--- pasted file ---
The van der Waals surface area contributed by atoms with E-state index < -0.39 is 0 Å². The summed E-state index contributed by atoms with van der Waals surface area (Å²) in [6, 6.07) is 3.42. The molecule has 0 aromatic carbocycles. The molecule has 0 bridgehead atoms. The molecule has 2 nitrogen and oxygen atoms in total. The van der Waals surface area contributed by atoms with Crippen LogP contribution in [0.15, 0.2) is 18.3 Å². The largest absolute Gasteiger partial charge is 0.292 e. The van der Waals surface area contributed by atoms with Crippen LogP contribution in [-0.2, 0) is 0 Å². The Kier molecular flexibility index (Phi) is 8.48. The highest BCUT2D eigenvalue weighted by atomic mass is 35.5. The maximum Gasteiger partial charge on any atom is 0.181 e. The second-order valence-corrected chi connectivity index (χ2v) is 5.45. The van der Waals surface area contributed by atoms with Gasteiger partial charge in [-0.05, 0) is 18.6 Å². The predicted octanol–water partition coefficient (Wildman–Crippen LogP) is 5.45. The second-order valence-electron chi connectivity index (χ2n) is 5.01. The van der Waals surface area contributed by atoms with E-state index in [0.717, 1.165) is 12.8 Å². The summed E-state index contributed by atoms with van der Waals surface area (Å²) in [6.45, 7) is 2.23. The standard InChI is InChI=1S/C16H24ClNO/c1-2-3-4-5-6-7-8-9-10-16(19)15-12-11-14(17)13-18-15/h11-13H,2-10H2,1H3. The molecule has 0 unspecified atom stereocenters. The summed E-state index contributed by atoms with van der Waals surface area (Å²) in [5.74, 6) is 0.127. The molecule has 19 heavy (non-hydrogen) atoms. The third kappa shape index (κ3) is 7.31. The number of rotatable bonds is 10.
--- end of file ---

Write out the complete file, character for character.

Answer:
The van der Waals surface area contributed by atoms with E-state index < -0.39 is 0 Å². The summed E-state index contributed by atoms with van der Waals surface area (Å²) in [6, 6.07) is 3.42. The molecule has 0 aromatic carbocycles. The molecule has 0 bridgehead atoms. The molecule has 2 nitrogen and oxygen atoms in total. The van der Waals surface area contributed by atoms with Crippen LogP contribution in [0.15, 0.2) is 18.3 Å². The largest absolute Gasteiger partial charge is 0.292 e. The van der Waals surface area contributed by atoms with Crippen LogP contribution in [-0.2, 0) is 0 Å². The Kier molecular flexibility index (Phi) is 8.48. The highest BCUT2D eigenvalue weighted by atomic mass is 35.5. The maximum Gasteiger partial charge on any atom is 0.181 e. The second-order valence-corrected chi connectivity index (χ2v) is 5.45. The van der Waals surface area contributed by atoms with Gasteiger partial charge in [-0.05, 0) is 18.6 Å². The predicted octanol–water partition coefficient (Wildman–Crippen LogP) is 5.45. The second-order valence-electron chi connectivity index (χ2n) is 5.01. The van der Waals surface area contributed by atoms with E-state index in [0.717, 1.165) is 12.8 Å². The summed E-state index contributed by atoms with van der Waals surface area (Å²) in [6.45, 7) is 2.23. The standard InChI is InChI=1S/C16H24ClNO/c1-2-3-4-5-6-7-8-9-10-16(19)15-12-11-14(17)13-18-15/h11-13H,2-10H2,1H3. The molecule has 0 unspecified atom stereocenters. The summed E-state index contributed by atoms with van der Waals surface area (Å²) in [5.74, 6) is 0.127. The molecule has 19 heavy (non-hydrogen) atoms. The third kappa shape index (κ3) is 7.31. The number of rotatable bonds is 10.